The bicommunal Technical Committee on Cultural Heritage (TCCH) on Wednesday celebrated 10 years of working with the European Commission and the UNDP to preserve the island’s heritage.
The successes of the committee are documented in a new brochure ‘2008-2018: 10 years working together for our common heritage’ which was presented at the Chateau Status opposite the Ledra Palace hotel in Nicosia.
The event highlighted just how much the committee has achieved over the years in terms of renovating and restoring important historical sites on both sides of the buffer zone.
“The first issue of the publication that we are presenting today was published in 2015, and it had only 20 pages. The 2018 edition has 80 pages,” said UNDP programme manager Tiziana Zennero at the launch.
“Since 2008, €20 million approximately were invested in this effort, €14.7 million of European Union funding, €2.5 million from the Church of Cyprus, €2.5 million from the Efkav administration, and €150,000 from other donors.”
The committee has been involved in 100 initiatives island wide, large, medium size and small.
This has brought the people from all over Cyprus who work together on the projects closer together, the speakers said.
“The conservation of a church or a mosque was often a reason for many to return to their villages for the first time in more than fifty years. To see places of which they often had only memories or were told stories about. Religious places in which they were baptised or got married, courtyards in which they used to play as children, aqueducts in which they first learnt to swim,” Zennaro said.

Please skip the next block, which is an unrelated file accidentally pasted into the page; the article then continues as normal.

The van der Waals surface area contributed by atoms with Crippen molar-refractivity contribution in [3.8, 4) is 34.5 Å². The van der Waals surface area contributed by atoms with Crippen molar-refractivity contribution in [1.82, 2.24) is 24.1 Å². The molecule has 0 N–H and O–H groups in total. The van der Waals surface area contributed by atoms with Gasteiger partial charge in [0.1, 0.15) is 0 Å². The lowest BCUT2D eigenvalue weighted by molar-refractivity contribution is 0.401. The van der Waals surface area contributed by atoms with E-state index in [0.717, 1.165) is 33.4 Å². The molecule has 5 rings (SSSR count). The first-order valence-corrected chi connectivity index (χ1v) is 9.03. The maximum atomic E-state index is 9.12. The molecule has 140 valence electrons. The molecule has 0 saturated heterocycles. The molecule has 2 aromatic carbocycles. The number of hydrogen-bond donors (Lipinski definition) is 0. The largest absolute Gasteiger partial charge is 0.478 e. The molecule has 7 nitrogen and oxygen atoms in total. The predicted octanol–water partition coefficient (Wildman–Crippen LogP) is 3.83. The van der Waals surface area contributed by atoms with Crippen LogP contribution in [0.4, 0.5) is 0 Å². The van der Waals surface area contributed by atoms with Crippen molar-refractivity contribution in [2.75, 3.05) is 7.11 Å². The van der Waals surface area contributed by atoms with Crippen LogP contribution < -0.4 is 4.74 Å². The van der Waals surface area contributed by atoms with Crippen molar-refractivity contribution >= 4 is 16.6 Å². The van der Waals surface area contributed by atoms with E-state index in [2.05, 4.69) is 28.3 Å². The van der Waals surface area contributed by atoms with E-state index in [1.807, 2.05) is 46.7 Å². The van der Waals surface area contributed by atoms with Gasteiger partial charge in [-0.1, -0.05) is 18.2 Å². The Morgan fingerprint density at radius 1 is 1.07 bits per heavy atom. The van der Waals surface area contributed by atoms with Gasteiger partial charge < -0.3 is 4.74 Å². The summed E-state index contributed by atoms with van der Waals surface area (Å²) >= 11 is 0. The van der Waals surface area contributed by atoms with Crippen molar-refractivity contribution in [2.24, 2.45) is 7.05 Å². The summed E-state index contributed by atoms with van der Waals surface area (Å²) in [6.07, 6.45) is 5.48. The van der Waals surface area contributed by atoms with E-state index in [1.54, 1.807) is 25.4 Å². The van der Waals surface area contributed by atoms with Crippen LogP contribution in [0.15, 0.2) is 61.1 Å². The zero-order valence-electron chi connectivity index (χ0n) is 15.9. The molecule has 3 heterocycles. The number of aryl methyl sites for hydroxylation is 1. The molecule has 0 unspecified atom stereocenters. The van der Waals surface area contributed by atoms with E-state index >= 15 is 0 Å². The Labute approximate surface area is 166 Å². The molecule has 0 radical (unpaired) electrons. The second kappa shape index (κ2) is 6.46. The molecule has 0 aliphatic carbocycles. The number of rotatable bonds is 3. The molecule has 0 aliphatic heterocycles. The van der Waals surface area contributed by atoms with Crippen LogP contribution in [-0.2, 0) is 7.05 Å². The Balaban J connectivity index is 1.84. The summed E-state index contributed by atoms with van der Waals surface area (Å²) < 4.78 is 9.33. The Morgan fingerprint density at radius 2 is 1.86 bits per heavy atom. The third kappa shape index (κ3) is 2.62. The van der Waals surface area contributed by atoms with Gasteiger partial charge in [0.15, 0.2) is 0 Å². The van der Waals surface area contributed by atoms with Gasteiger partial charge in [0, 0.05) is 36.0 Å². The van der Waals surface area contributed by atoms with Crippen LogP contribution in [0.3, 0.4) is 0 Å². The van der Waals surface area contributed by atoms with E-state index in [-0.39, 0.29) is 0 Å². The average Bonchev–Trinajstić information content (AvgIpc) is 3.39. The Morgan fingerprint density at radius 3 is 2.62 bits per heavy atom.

However, it has not always been easy.
Takis Hadjidemetriou, speaking on behalf of the TCCH, pointed out that in order to fulfill its mission, the committee has had to tackle two heavy obstacles: one related to the climate of conflict which often led to the destruction of the cultural heritage sites and the other connected to the poor condition of the monuments.
“In the early days of the project, there were voices suggesting that it was a lost cause, that the two communities would never agree on working together to restore churches, mosques and other civil buildings. These voices were wrong.” said Kjartan Bjornsson from the European Commission.
The book includes photos and stories from 31 heritage sites, including Orthodox, Maronite and Armenian churches, mosques and minarets, fortifications, hamams, aqueducts and watermills that were conserved, structurally supported, physically protected or restored.
Large projects, focusing on monuments of great historical and social value, have included the Apostolos Andreas monastery, the Othello tower, the Famagusta walls complex, and the Ayios Panteleimonas monastery.
Many more sites are in need of restoration, but though the climate of cooperation between the TCCH, the EU and the UNDP is not a problem, resources are.
“At present, we are working on over 50 monuments, but have secured financing for only 10,” Hadjidemetriou said.